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Understanding Brecht Paperback – 1 Apr 1977

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Paperback, 1 Apr 1977
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--This text refers to an alternate Paperback edition.
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"A small bomb of ideas and vital argument." -- Guardian "If the killing of Lorca was Fascism's first crime against literature, Benjamin's death was undoubtedly the second." - The Listener "Reading Walter Benjamin's Understanding Brecht is like stumbling on a heap of gold that has been buried in a coal cellar for more than 30 years." - New Society "He does not abolish the distance between us and Leskov, or Brecht, or Kafka; he brings it to life." -- Times Higher Education Supplement "Walter Benjamin is the most important German aesthetician and literary critic of this century." - George Steiner --This text refers to an alternate Paperback edition.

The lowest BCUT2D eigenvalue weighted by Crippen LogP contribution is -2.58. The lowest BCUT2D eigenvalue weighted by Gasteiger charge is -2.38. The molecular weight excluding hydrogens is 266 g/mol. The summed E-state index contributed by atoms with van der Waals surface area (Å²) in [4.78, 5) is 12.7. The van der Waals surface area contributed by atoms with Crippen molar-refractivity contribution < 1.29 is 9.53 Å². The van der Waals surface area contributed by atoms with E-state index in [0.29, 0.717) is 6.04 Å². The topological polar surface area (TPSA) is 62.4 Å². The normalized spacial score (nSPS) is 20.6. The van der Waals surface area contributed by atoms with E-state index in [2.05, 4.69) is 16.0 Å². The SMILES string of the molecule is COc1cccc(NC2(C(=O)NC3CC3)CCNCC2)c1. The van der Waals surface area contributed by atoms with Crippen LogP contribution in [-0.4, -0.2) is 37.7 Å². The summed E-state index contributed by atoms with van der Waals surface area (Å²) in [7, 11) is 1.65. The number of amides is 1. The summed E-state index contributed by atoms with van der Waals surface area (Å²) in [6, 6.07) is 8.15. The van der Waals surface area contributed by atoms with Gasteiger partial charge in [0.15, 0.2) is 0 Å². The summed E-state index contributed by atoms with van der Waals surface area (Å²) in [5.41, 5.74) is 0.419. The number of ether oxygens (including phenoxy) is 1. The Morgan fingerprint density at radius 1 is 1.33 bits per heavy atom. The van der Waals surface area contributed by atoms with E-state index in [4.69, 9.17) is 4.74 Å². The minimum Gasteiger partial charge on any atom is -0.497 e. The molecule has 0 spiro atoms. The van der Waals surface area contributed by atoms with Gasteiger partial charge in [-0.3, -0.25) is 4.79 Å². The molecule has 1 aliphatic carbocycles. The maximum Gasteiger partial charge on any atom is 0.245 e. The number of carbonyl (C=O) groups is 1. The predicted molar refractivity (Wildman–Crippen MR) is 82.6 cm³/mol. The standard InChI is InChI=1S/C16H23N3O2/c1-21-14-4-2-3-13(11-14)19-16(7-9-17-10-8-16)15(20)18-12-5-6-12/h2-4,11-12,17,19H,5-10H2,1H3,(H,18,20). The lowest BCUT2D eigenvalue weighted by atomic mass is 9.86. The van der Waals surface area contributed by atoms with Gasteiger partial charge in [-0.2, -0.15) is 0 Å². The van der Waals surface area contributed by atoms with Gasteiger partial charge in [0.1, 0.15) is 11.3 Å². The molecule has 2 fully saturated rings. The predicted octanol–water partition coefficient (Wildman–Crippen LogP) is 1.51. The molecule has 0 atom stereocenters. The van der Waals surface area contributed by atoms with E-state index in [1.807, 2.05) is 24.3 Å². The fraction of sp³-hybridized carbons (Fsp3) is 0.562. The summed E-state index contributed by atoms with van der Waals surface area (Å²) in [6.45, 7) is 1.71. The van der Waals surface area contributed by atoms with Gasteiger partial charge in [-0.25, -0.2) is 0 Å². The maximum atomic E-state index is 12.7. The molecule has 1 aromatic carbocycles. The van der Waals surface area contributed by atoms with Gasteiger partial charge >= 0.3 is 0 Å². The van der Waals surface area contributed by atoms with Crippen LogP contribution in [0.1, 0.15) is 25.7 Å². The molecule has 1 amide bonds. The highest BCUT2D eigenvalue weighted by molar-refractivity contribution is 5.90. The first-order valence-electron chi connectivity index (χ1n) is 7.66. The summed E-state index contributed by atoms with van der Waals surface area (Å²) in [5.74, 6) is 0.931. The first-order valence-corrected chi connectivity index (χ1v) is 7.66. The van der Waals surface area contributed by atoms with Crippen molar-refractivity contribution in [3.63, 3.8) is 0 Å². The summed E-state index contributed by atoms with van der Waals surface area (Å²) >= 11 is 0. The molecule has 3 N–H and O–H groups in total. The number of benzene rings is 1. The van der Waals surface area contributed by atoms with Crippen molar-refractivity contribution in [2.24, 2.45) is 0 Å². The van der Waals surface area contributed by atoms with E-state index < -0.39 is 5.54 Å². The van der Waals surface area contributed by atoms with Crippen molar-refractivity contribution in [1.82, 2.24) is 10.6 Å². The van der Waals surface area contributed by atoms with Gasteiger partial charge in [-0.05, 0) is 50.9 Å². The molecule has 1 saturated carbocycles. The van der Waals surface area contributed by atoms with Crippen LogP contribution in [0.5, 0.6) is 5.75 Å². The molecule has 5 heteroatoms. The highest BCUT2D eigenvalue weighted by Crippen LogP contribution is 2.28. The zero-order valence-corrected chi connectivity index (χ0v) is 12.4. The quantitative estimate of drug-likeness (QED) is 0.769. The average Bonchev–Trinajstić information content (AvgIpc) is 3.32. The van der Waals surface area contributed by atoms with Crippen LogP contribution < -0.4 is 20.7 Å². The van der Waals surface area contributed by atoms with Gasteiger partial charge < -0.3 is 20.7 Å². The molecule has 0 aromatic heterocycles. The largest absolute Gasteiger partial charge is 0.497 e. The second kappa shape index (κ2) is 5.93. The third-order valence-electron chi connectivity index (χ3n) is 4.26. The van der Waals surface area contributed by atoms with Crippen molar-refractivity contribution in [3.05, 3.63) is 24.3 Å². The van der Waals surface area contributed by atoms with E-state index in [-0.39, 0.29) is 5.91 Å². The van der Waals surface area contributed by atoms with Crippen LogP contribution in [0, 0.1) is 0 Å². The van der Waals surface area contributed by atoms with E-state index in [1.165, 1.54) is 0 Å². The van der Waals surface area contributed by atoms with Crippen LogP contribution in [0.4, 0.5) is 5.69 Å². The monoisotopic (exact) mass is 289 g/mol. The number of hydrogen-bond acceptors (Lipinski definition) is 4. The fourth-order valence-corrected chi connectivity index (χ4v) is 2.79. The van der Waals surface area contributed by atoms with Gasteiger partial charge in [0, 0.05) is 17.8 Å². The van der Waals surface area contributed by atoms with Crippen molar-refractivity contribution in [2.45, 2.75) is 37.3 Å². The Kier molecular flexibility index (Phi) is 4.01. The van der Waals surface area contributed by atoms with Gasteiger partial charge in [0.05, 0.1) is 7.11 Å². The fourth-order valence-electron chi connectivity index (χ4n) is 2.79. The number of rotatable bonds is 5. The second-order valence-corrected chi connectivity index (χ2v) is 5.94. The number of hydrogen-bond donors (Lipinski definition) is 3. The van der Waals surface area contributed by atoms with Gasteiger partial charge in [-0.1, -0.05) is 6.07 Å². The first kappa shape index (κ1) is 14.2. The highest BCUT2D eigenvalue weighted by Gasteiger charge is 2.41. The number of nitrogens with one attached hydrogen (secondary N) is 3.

About the Author

Walter Benjamin was born in Germany in 1892 and died in Spain in 1940. he studied philosophy and literature in Berlin, Freiberg, Munich and Bern. After the First World War he worked as a freelance critic and translator, notably of Baudelaire and Proust. He moved to Paris to escape the Nazi take-over and committed suicide in September 1940 whilst attempting to escape from Occupied France to Spain. He was a friend of figures such as Theodor Adorno, Bertolt Brecht, Hannah Arendt and Gershom Scholem. His other books include Illuminations: Essays and Reflections (1968), Reflections: Essays, Aphorisms, Autobiographical Writings (1978), Moscow Diary (1986) and, published by Verso, Charles Baudelaire: A Lyric Poet in the Era of High Capitalism (1973), The Origin of German Tragic Drama (1977) and One-Way Street (1979). For biographical details, see Walter Benjamin. A Biography by Momme Broderson (Verso 1996). --This text refers to an alternate Paperback edition.